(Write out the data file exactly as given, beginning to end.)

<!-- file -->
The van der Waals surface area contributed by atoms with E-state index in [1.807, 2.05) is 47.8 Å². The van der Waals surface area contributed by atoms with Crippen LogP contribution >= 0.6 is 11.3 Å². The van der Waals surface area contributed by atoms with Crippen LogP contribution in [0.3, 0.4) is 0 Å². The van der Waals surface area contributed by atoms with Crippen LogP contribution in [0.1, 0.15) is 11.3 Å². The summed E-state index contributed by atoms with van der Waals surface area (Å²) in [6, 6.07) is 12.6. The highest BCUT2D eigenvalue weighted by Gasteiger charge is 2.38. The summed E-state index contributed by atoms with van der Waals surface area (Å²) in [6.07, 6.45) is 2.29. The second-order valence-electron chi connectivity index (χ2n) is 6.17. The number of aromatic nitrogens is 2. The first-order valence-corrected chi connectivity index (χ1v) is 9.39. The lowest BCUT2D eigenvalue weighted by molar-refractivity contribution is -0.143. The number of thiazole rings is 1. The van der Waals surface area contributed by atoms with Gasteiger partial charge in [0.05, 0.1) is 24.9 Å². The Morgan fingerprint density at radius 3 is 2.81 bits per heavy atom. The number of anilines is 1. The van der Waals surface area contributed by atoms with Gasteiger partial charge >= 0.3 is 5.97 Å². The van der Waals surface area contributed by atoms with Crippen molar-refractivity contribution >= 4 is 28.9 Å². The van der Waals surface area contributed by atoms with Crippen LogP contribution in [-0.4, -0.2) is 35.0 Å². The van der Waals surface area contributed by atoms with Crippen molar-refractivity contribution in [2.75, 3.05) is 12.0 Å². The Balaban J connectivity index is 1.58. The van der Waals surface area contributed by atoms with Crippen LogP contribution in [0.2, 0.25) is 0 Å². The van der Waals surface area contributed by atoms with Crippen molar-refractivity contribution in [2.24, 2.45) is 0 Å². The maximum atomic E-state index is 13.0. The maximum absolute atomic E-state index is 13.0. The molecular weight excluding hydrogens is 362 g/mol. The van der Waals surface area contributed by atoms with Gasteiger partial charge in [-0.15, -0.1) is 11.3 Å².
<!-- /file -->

The van der Waals surface area contributed by atoms with E-state index in [1.807, 2.05) is 47.8 Å². The van der Waals surface area contributed by atoms with Crippen LogP contribution >= 0.6 is 11.3 Å². The van der Waals surface area contributed by atoms with Crippen LogP contribution in [0.3, 0.4) is 0 Å². The van der Waals surface area contributed by atoms with Crippen LogP contribution in [0.1, 0.15) is 11.3 Å². The summed E-state index contributed by atoms with van der Waals surface area (Å²) in [6, 6.07) is 12.6. The highest BCUT2D eigenvalue weighted by Gasteiger charge is 2.38. The summed E-state index contributed by atoms with van der Waals surface area (Å²) in [6.07, 6.45) is 2.29. The second-order valence-electron chi connectivity index (χ2n) is 6.17. The number of aromatic nitrogens is 2. The first-order valence-corrected chi connectivity index (χ1v) is 9.39. The lowest BCUT2D eigenvalue weighted by molar-refractivity contribution is -0.143. The number of thiazole rings is 1. The van der Waals surface area contributed by atoms with Gasteiger partial charge in [0.05, 0.1) is 24.9 Å². The Morgan fingerprint density at radius 3 is 2.81 bits per heavy atom. The number of anilines is 1. The van der Waals surface area contributed by atoms with Gasteiger partial charge >= 0.3 is 5.97 Å². The van der Waals surface area contributed by atoms with Crippen molar-refractivity contribution >= 4 is 28.9 Å². The van der Waals surface area contributed by atoms with Crippen LogP contribution in [-0.4, -0.2) is 35.0 Å². The van der Waals surface area contributed by atoms with Crippen molar-refractivity contribution in [2.75, 3.05) is 12.0 Å². The Balaban J connectivity index is 1.58. The van der Waals surface area contributed by atoms with Crippen LogP contribution in [0.2, 0.25) is 0 Å². The van der Waals surface area contributed by atoms with Crippen molar-refractivity contribution in [2.24, 2.45) is 0 Å². The maximum atomic E-state index is 13.0. The maximum absolute atomic E-state index is 13.0. The molecular weight excluding hydrogens is 362 g/mol. The van der Waals surface area contributed by atoms with Gasteiger partial charge in [-0.15, -0.1) is 11.3 Å².